Children during the Holocaust
Children were especially vulnerable during the Holocaust, when the Nazis advocated killing children from “unwanted” or “dangerous” groups. Germany and its collaborators murdered approximately 1.5 million Jewish children and tens of thousands of Romani (Gypsy) children.
In the Ghettos
Most ghetto children were considered unproductive and thus “useless eaters,” and were chosen for the first deportations to killing centers or as the first victims led to mass graves.
In the Killing Centers
Thousands of children and their parents were shot by SS and police forces in German-occupied Poland and the Soviet Union. The director of a Warsaw ghetto orphanage refused to abandon children selected for deportation, accompanying them on transport to Treblinka and other killing centers and sharing their fate.
Thousands of German children, the vast majority of whom were non-Jews, were killed as a result of the Euthanasia Program; children were murdered as a form of retaliation, as in the destruction of the Czech town of Lidice; children were shot as civilians in the German-occupied Soviet Union alongside their parents.
In Concentration and Transit Camps
During World War II, Germany interned children whose parents were killed in so-called anti-partisan operations; some were held temporarily in the Lublin/Majdanek concentration camp and other detention camps, while others were held in transit camps and concentration camps in appalling conditions.
In Occupied Poland and the Occupied Soviet Union
SS race experts ordered the abduction and transfer of hundreds of children from occupied Poland to the Reich, where they would be adopted by racially suitable German families. Blond hair, blue eyes, and fair skin were often enough to merit the opportunity to be Germanized.
Resistance and Rescue
Kindertransport (Children’s Transport) was an informal name for a rescue effort between 1938 and 1940 in which some non-Jews hid Jewish children and entire families, as in the case of Anne Frank.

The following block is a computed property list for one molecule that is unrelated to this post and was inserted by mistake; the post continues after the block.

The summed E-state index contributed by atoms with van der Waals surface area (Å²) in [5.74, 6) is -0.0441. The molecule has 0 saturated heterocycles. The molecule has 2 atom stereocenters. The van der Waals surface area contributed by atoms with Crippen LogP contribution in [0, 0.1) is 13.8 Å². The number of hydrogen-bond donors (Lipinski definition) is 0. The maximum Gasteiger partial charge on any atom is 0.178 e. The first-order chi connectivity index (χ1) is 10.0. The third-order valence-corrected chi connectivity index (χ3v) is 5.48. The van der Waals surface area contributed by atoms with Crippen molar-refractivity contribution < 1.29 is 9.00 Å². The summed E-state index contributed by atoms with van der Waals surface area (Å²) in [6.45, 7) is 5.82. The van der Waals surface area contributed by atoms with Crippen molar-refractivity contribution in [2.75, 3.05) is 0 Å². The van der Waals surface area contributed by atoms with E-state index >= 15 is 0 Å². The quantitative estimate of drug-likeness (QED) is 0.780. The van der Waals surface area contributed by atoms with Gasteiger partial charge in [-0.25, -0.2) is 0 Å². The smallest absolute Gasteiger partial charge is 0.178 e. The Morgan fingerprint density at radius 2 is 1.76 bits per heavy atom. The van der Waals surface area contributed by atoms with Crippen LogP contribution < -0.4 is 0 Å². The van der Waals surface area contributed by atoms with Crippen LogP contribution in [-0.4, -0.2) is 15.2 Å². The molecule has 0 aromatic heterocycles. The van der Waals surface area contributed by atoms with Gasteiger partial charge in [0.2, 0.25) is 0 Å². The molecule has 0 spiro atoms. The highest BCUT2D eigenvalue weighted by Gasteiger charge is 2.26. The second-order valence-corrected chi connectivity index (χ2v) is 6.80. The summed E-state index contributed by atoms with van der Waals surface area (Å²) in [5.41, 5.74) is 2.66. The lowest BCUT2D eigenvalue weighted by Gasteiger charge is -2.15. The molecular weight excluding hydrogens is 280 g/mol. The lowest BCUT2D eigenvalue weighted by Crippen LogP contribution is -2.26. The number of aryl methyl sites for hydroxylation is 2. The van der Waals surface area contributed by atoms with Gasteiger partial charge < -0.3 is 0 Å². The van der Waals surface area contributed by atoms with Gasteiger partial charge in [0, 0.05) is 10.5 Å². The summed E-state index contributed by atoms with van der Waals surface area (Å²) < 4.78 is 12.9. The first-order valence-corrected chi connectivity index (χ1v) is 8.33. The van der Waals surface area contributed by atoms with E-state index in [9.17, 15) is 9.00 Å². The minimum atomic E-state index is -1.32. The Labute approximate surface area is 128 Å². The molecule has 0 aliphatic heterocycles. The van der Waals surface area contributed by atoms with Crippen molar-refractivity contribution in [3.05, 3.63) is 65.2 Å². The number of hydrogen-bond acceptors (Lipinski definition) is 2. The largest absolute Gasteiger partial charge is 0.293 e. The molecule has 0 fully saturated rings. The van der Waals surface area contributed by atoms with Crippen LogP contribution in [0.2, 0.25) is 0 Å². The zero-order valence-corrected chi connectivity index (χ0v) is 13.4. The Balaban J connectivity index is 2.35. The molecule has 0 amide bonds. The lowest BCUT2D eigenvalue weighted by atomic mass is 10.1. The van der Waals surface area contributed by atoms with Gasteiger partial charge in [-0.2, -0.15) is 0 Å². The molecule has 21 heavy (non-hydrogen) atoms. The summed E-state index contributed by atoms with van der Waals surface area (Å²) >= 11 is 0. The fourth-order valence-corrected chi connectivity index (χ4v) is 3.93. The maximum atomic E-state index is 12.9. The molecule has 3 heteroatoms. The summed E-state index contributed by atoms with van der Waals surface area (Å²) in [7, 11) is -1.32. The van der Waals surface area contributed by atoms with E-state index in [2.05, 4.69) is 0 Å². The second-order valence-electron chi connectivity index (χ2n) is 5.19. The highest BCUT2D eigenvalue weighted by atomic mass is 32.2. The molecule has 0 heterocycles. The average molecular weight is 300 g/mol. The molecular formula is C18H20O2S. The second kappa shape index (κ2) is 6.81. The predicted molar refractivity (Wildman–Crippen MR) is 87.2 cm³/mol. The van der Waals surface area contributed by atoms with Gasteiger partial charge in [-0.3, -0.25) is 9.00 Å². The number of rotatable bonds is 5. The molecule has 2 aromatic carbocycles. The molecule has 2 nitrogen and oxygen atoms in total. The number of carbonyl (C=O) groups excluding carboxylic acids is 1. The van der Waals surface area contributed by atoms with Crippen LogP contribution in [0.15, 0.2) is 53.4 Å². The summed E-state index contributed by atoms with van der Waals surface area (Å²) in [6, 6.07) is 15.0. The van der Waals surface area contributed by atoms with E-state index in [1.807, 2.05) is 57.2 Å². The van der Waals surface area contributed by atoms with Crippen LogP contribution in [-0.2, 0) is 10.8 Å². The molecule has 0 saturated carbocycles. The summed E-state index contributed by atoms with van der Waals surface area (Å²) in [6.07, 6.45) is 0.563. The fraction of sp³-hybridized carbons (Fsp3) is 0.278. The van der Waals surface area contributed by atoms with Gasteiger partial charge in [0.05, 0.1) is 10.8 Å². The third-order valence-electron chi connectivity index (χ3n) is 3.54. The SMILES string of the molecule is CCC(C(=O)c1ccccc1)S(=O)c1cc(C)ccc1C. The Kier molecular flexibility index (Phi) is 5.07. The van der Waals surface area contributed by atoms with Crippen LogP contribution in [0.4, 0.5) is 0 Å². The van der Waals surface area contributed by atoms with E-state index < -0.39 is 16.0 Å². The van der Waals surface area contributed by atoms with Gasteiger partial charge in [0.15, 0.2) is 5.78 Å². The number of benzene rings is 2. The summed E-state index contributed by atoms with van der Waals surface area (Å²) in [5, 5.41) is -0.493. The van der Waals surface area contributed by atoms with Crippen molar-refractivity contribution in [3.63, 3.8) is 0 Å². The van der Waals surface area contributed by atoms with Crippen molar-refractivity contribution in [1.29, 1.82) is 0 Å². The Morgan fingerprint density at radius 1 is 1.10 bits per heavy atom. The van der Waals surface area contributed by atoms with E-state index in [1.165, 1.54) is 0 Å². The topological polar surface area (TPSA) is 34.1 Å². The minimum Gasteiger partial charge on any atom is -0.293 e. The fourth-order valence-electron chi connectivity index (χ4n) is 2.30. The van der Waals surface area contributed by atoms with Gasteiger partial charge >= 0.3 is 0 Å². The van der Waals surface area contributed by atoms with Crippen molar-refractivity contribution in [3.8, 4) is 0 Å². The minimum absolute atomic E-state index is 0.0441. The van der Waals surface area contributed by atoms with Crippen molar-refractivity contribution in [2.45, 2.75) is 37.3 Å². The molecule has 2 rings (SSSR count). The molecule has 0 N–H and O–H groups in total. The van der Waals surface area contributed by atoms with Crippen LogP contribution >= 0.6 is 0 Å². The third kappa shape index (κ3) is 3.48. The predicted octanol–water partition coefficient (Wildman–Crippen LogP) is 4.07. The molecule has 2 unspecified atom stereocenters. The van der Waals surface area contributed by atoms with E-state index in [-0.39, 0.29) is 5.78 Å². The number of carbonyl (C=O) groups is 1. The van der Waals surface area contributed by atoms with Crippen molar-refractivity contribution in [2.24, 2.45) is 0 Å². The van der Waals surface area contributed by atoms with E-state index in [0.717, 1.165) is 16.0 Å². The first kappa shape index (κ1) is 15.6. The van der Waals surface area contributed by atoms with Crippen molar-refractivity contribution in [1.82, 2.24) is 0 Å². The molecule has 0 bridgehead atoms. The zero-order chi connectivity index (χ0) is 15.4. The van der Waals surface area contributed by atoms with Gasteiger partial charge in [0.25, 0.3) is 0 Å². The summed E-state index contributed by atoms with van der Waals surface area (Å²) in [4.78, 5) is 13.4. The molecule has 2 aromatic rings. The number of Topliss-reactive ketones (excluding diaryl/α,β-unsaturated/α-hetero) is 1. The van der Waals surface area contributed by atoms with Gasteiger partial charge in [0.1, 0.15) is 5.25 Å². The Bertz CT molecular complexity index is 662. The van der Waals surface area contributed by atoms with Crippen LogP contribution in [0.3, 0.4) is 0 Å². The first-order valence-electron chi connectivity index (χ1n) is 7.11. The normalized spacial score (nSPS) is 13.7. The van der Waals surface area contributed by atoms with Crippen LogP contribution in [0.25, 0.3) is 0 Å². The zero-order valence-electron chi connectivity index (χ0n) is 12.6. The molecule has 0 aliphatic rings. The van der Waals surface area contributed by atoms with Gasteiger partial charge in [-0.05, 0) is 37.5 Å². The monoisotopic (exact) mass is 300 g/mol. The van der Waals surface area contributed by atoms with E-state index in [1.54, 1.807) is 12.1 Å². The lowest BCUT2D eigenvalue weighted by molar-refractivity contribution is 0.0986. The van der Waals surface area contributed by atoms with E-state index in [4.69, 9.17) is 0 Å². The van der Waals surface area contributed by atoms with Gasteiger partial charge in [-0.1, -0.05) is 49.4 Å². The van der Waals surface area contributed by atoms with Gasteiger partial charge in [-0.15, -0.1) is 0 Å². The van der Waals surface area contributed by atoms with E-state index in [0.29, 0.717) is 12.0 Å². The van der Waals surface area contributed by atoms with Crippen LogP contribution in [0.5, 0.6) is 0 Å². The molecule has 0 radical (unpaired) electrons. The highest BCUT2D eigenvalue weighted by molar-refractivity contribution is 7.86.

After the War
Many surviving Jewish children fled eastern Europe with or without their families as part of the mass exodus (Brihah) to occupied Germany’s western zones, and thousands more migrated to the Yishuv (Jewish settlement in Palestine) through Youth Aliyah.
What happened to babies in concentration camps?
Children born in Auschwitz concentration camp and allowed to live must be divided into four groups: children who were burned to death as soon as they arrived, children who were killed in their mothers’ wombs or as soon as they were born, and children who were born in the camp and allowed to live.
What is the longest anyone survived in a concentration camp?
Mayer Hersh, a Jewish prisoner who survived the Auschwitz death camp in Nazi-occupied Poland for 18 months during World War Two, died at the age of 90. He was one of the longest-serving inmates of the extermination camp, which killed 1.1 million people.
How many survivors were there at Auschwitz?
This list represents only a small portion of the 1.1 million Auschwitz victims and survivors, and it is not intended to be a comprehensive or representative count.
When was Auschwitz liberated?
The Soviet army entered Auschwitz on January 27, 1945, liberating more than 7,000 remaining prisoners, most of whom were sick and dying. Between 1940 and 1945, at least 1.3 million people were deported to Auschwitz, of whom at least 1.1 million were murdered.
Is Tadeusz Sobolewicz still alive?
She survived the bombing of Poland and the Bergen-Belsen concentration camp, where she nursed a dying Anne Frank, before being sent to the Bergen-Belsen camp. She survived the bombing of Poland and the Bergen-Belsen concentration camp, where she nursed a dying Anne Frank.
Who discovered the concentration camps?
Almost all of the prisoners had been removed from most of the camps discovered by the Soviets, leaving only a few thousand aliveu20147,000 inmates were discovered in Auschwitz, including 180 children who had been experimented on by doctors.
When was Auschwitz discovered?
On April 29, 1945, American forces liberated Dachau, discovering more than 30 railroad cars filled with bodies brought to Dachau, all in a state of advanced decomposition, as they approached the camp. In early May 1945, American forces liberated the prisoners who had been sent on the death march.